Clinical Inquiries

Do antibiotics shorten symptoms in patients with purulent nasal discharge?

Amanda Ruxton, DO
New Hanover Regional Medical Center Family Medicine Residency Program, Wilmington, NC

Claude Roofian, MD
University of North Carolina at Chapel Hill, Department of Family Medicine, Wilmington, NC

Kevin E. Johnson, MD
New Hanover Regional Medical Center Family Medicine Residency Program, Wilmington, NC, University of North Carolina at Chapel Hill, Department of Family Medicine, Wilmington, NC

Janalynn F. Beste, MD
New Hanover Regional Medical Center Family Medicine Residency Program, Wilmington, NC, University of North Carolina at Chapel Hill, Department of Family Medicine, Wilmington, NC

Donna Flake, MSLS, MSAS
Health Sciences Library, South East Area Health Education Center, Wilmington, NC

Anne L. Mounsey, MD
University of North Carolina, Chapel Hill




NO. For most patients with purulent nasal discharge, antibiotics don’t decrease symptom duration; they do increase adverse events (strength of recommendation [SOR]: A, 3 meta-analyses and 2 randomized controlled trials [RCTs]).

Researchers in the field don’t recommend using antibiotics as routine treatment for purulent rhinorrhea associated with symptoms of upper respiratory infection ([SOR]: C, expert opinion).

Evidence summary

A Cochrane review of antibiotics for the common cold that included 5 RCTs with a total of 772 participants with purulent nasal discharge found no benefit from antibiotics.1 The relative risk (RR) for persistent acute purulent rhinitis with antibiotics compared with placebo was 0.63 (95% confidence interval [CI], 0.38-1.07; P=.087). The antibiotic groups showed an increase in adverse effects, with an RR of 1.46 (95% CI, 1.01-1.94; P=.047).

Benefits of antibiotics tempered by adverse effects
A meta-analysis of 6 RCTs with more than 1400 subjects showed persistent nasal discharge at 5 to 8 days, on average, in 23% of patients who received antibiotics compared with 46% of patients who received placebo (RR of benefits=1.18; 95% CI, 1.05-1.33; P=.05).2 Most subjects were between 12 and 50 years of age; 2 of the trials included children between 2 months and 16 years of age. All subjects had symptoms for fewer than 10 days.

The adverse effects of antibiotic treatment, primarily rash and diarrhea, were also addressed (RR of adverse effects=1.46; 95% CI, 1.10-1.94; P=.028). Given the overlap of the number needed to treat (7-15) and number needed to harm (12-78), the authors concluded that most patients get better without antibiotics, supporting “no antibiotic as first line” treatment advice.

Other studies show minimal benefit for antibiotics
A meta-analysis of 9 placebo-controlled RCTs (2640 adult subjects with rhinosinusitis-like complaints) found that antibiotics provided minimal benefit. For patients with visible purulent drainage in the pharynx, the NNT overlapped with the NNH; patients without visible purulent discharge showed even less benefit from antibiotics.3

Clinical improvement is insufficient to recommend antibiotic treatment
Three double-blinded RCTs studied patients older than 12 years who presented to a family practice clinic complaining of purulent rhinitis.4-6 All 3 studies compared amoxicillin treatment with placebo; outcomes were based primarily on patient diaries that recorded symptoms, including nasal discharge.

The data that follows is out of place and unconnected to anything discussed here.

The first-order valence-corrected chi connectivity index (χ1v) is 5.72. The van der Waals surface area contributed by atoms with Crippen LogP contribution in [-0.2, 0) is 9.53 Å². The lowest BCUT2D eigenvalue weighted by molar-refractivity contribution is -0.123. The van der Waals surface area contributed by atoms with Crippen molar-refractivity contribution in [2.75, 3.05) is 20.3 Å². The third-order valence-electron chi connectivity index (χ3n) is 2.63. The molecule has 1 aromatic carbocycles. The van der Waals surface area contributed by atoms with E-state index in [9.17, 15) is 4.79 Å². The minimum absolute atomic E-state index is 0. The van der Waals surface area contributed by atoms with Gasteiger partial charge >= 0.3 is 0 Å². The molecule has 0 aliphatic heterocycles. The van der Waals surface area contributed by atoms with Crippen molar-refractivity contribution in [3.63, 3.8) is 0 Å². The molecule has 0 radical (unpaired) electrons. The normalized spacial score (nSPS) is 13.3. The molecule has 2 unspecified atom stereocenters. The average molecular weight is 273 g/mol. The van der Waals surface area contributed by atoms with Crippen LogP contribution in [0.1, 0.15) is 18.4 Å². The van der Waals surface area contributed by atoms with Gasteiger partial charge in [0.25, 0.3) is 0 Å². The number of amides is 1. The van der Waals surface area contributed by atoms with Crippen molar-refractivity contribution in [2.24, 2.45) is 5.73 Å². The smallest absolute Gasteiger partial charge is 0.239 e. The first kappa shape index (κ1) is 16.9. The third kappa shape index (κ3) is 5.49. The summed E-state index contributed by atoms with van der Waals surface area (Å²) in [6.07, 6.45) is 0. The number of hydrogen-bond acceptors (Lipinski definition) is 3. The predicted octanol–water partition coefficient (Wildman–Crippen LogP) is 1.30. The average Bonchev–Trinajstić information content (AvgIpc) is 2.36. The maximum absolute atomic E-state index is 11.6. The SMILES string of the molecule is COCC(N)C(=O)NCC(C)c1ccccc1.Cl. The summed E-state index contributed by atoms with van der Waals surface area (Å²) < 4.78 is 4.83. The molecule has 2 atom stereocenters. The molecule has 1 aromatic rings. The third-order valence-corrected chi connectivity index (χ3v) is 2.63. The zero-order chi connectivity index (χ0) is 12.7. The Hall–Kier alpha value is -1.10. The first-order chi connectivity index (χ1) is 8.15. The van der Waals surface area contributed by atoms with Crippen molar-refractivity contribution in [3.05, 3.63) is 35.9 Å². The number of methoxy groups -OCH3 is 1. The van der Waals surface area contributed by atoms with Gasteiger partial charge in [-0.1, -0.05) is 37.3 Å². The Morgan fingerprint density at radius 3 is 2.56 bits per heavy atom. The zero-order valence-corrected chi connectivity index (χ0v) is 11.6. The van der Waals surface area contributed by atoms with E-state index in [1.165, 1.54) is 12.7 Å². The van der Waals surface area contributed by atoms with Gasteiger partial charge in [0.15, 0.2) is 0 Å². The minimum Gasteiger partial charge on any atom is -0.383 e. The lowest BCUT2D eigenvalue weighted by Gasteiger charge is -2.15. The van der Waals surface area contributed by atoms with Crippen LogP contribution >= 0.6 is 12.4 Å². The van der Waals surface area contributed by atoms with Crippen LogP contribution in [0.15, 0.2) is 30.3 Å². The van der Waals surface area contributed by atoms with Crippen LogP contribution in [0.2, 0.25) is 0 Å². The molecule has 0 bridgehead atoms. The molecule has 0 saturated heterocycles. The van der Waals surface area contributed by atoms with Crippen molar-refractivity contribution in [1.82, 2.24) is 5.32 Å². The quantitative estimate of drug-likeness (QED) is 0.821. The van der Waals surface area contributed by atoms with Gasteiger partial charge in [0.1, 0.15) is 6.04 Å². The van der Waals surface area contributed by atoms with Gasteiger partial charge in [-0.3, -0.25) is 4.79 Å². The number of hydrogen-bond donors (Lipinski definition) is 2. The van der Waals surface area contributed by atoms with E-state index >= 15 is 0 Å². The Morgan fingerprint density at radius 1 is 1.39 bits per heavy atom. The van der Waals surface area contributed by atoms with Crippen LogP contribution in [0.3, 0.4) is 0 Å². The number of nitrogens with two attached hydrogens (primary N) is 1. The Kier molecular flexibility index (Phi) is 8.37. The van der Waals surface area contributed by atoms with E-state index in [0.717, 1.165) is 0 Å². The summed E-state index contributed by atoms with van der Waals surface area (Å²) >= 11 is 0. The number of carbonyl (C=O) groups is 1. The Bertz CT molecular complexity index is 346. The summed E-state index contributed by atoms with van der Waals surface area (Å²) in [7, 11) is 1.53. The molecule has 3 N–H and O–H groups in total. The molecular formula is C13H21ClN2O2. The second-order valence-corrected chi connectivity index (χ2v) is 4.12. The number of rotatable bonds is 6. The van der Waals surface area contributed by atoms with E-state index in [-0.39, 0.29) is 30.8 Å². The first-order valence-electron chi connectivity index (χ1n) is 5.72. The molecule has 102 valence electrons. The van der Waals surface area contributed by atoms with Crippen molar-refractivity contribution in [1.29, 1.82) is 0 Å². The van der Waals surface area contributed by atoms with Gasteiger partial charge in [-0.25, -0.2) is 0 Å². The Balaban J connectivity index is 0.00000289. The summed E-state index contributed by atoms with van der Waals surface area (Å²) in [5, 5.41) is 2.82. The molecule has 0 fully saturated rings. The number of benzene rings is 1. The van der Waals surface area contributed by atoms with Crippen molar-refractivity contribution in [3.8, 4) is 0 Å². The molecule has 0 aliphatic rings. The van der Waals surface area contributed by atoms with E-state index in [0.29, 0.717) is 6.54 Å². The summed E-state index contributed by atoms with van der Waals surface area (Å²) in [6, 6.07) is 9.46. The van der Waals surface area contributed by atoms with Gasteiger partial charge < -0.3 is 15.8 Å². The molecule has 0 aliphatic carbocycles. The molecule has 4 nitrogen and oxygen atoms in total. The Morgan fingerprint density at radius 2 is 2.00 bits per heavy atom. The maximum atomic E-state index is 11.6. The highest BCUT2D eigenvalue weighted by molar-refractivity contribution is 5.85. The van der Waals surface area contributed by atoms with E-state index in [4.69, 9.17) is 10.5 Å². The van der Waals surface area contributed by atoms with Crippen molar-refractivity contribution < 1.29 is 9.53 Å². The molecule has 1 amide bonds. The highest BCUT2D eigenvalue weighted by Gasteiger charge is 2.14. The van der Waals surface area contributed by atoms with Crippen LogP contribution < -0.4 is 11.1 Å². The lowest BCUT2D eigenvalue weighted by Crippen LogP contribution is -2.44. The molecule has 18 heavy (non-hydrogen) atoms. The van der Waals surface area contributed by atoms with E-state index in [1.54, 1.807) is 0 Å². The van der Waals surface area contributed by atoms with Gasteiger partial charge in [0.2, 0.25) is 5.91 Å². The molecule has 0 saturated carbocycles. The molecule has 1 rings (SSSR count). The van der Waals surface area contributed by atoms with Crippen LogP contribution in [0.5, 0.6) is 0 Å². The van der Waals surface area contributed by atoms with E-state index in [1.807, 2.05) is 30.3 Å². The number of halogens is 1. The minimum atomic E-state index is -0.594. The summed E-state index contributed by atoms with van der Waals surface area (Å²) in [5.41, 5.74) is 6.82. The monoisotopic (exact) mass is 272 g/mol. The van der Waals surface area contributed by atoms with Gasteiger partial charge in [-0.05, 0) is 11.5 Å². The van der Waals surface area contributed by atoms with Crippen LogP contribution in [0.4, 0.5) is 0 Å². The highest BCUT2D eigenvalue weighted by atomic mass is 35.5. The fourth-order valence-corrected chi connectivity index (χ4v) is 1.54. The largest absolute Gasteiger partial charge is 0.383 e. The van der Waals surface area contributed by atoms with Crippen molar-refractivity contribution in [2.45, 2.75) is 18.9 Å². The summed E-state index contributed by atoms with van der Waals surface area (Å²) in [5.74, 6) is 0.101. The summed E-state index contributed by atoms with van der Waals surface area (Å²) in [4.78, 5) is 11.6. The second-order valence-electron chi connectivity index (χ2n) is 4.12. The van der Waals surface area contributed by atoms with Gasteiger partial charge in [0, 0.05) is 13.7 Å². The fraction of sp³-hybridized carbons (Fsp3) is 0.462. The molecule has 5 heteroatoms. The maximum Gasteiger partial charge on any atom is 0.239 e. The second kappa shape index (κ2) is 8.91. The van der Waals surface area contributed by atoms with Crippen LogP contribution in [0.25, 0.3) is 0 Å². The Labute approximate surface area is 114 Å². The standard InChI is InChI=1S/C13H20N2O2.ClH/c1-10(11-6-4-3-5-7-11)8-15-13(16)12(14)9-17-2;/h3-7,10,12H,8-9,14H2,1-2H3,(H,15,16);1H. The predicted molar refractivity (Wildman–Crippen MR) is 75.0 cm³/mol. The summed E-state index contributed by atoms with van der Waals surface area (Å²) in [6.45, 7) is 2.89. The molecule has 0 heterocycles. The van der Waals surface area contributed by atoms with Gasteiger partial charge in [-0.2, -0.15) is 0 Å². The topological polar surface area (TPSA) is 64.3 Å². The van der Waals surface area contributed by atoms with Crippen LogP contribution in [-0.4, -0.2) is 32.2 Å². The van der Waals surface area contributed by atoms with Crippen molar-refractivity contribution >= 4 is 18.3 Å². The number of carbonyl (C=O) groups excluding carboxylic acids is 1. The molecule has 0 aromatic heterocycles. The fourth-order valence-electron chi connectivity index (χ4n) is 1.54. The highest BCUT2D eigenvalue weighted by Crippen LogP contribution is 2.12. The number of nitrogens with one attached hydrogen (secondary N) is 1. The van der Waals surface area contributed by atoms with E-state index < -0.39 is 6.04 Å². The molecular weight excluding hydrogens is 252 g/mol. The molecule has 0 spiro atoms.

The first study randomized 135 patients to either amoxicillin (n=67) or placebo (n=68) for 10 days.4 At the end of 2 weeks, both groups had similar rates of symptom improvement—although in a subgroup of 57 patients who had complete symptom resolution at 2 weeks, the median number of days until resolution of purulent nasal discharge was 8 in the amoxicillin group compared with 12 days for the placebo group (P=.039). The authors could not identify clinical characteristics favoring antibiotic treatment.

In the second study, 207 patients received amoxicillin and 209 placebo.5 After 10 days of therapy, symptom resolution rates were not significantly different (35% for amoxicillin vs 29% for placebo). However, patients in the amoxicillin group had quicker resolution of purulent nasal discharge (9 vs 14 days for 75% of patients to be free of that symptom; P=.007).5

The third study (240 adults) didn’t find a significant decrease in duration of purulent nasal discharge in the antibiotic group compared with the placebo group.6

Despite the findings of decreased duration of purulent nasal discharge in the first 2 studies, the authors of all 3 studies concluded that the clinical difference in improvement between antibiotic and placebo groups was not enough to recommend treatment with antibiotics. Although the trials didn’t measure adverse outcomes, the authors advised clinicians to consider the potential for adverse reactions before recommending antibiotic treatment.


Both the American Academy of Otolaryngology and the American Academy of Allergy, Asthma, and Immunology recommend watchful waiting without antibiotics for acute sinusitis with mild pain or temperature lower than 101°F and consideration of antibiotics only if symptoms worsen or fail to improve by 7 days after diagnosis. Neither group offers specific recommendations regarding patients with purulent discharge.7,8

The Centers for Disease Control and Prevention recommend reserving antibiotic treatment of acute bacterial rhinosinusitis for patients with symptoms lasting longer than 7 days and patients who have unilateral symptoms with purulent nasal discharge.9

Evidence-based answers from the Family Physicians Inquiries Network

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